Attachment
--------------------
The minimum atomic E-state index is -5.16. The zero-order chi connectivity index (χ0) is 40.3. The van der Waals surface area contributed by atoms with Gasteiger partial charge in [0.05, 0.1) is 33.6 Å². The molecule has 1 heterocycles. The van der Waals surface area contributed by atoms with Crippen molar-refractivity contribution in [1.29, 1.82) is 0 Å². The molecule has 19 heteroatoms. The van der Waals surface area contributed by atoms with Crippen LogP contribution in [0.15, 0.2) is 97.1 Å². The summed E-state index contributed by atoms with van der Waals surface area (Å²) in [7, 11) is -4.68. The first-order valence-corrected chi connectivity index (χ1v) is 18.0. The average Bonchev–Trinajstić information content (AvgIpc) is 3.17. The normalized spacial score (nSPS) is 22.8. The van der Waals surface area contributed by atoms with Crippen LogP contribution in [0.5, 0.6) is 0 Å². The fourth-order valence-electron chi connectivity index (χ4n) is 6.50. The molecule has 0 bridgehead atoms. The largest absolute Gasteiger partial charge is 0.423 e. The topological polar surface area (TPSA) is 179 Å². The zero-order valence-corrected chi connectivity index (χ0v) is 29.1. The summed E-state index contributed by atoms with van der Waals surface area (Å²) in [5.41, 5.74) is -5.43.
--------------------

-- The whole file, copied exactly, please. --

The minimum atomic E-state index is -5.16. The zero-order chi connectivity index (χ0) is 40.3. The van der Waals surface area contributed by atoms with Gasteiger partial charge in [0.05, 0.1) is 33.6 Å². The molecule has 1 heterocycles. The van der Waals surface area contributed by atoms with Crippen molar-refractivity contribution in [1.29, 1.82) is 0 Å². The molecule has 19 heteroatoms. The van der Waals surface area contributed by atoms with Crippen LogP contribution in [0.15, 0.2) is 97.1 Å². The summed E-state index contributed by atoms with van der Waals surface area (Å²) in [7, 11) is -4.68. The first-order valence-corrected chi connectivity index (χ1v) is 18.0. The average Bonchev–Trinajstić information content (AvgIpc) is 3.17. The normalized spacial score (nSPS) is 22.8. The van der Waals surface area contributed by atoms with Crippen LogP contribution in [0.5, 0.6) is 0 Å². The fourth-order valence-electron chi connectivity index (χ4n) is 6.50. The molecule has 0 bridgehead atoms. The largest absolute Gasteiger partial charge is 0.423 e. The topological polar surface area (TPSA) is 179 Å². The zero-order valence-corrected chi connectivity index (χ0v) is 29.1. The summed E-state index contributed by atoms with van der Waals surface area (Å²) in [5.41, 5.74) is -5.43.